Hyatt Hotels APP
It was an exciting time at Hyatt. The company was bringing all digital work in-house and there was a lot to do.
Mobile, web, and email channels featured at least two different visual and interaction languages per channel.
Our fragmented digital presence represented digital vendors from outside the company and silos within the company more than a set of channels to engage an integrated brand.
I was the Lead Visual Designer on the App. Our Director gave me the responsibility of extending the style and patterns I developed for the responsive header and footer to the Hyatt Hotels app.
Those patterns were showing up in email and hyatt.com's responsive re-architecture. Extending them to the app would establish the cross-channel consistency Hyatt was looking for.
We worked on a large agile team, sometimes two. My UX partner Adam Bitner, handled Axure wires, prototypes, and user research. I handled visual design, specs and assets for the iOS and Android developers.
- Visual design of the app's style, icons, assets, elements, screens, flows, typography and color.
- Codify the standards, patterns, assets and specifications and document them in a live standards library.
- Build out responsive symbols, text styles, and shape styles of most used elements in Sketch App to streamline prototyping.
- Design price display rules for five rate structures in seven languages and 58 currencies.
- InVision prototyping
- Present work for peer, executive, product and development team feedback.
- Write final development requirements in JIRA and Zeplin.
- Support the BA, QA and Dev team as needed.
- Photo selection and treatment standards.
- Merge/Redesign Hyatt's Main and Guest Request Apps.
- Establish Digital Channel Consistency.
- Bring App Work and Its Maintenance In-House.
1. Merge/Redesign Hyatt's Main and Guest Request Apps
The existing Hyatt app kept things simple by not offering guest requests. The guest request app did it by showing only one stay and no account management or booking features. We had to find an elegant way to make the combination of both apps' features readily apparent without cluttering up the experience.
After a few go-rounds we landed on a contextual stay card and home screen concept. The home screen would change depending on broad information you were likely to require. For example, if you had a stay coming up, it would show a stay card. If you didn't, it would show a hotel search box.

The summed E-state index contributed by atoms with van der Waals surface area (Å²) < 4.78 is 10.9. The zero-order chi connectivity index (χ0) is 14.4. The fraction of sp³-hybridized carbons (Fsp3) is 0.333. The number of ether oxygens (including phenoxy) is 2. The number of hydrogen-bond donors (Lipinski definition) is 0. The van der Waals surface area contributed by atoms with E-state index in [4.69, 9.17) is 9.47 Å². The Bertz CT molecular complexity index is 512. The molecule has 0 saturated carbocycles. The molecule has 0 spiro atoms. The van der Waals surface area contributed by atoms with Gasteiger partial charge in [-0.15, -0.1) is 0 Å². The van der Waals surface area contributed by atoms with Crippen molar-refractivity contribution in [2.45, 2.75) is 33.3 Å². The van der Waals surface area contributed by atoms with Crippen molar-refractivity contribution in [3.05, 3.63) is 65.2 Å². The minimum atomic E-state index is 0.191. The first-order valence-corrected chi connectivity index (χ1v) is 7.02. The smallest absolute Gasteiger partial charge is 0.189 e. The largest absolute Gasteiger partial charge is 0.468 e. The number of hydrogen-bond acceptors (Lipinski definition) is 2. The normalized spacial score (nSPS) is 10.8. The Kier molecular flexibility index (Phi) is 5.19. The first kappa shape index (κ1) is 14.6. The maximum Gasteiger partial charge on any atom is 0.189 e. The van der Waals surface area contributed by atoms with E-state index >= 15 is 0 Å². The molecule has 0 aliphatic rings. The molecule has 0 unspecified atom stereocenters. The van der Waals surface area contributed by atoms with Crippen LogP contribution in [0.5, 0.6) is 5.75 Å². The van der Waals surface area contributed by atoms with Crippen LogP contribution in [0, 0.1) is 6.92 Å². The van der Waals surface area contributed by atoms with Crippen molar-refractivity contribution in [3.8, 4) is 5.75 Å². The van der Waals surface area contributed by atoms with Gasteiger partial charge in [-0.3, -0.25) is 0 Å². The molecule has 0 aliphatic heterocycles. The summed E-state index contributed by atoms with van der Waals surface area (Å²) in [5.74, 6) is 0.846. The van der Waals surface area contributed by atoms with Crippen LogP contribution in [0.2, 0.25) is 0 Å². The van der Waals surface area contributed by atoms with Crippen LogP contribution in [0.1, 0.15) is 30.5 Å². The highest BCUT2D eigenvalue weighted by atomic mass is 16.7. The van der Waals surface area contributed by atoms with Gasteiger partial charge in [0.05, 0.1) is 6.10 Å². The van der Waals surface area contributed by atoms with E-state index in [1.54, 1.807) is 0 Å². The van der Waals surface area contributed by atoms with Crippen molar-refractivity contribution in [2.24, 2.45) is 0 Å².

When a stay card is shown, its changes relate only to the specific reservation that card represents. If you happen to have several consecutive stays, we show only your current stay and tease the next stay by allowing its stay card to peek in from the right edge of the screen. Swipe to move forward or backward in time by stay date. If you're on a multi-leg trip you can quickly reassure yourself that your accommodations are in order by swiping through your itinerary.
The stay card is the glue that relates the broad Hyatt information in the rest of the app to the stay-specific information from the Hyatt guest request app so they perform as one.
Time-sensitive options like check-in are surfaced to the bottom-front of the stay card with an action button right where your thumb might be. A few days before you arrive, you might see the option to upgrade. On your arrival day, you might see an option to check-in and get your key at a key dispenser versus having to stand in line.
Services available throughout your stay, like valet service, luggage assistance, and room service are filed under the "my stay" icon.
This contextual approach was achieved through close collaboration and lengthy discussions across the entire team. The stay card was inspired by the property card we developed for hotel details section within booking. We found that cards made a nice way to surface the most important actions and information at-a-glance throughout the app.
The home screen changes contextually to match your needs in the moment.
Image galleries showcase the experience of staying at each hotel with both professional and user-generated photos.
2. Establish digital channel consistency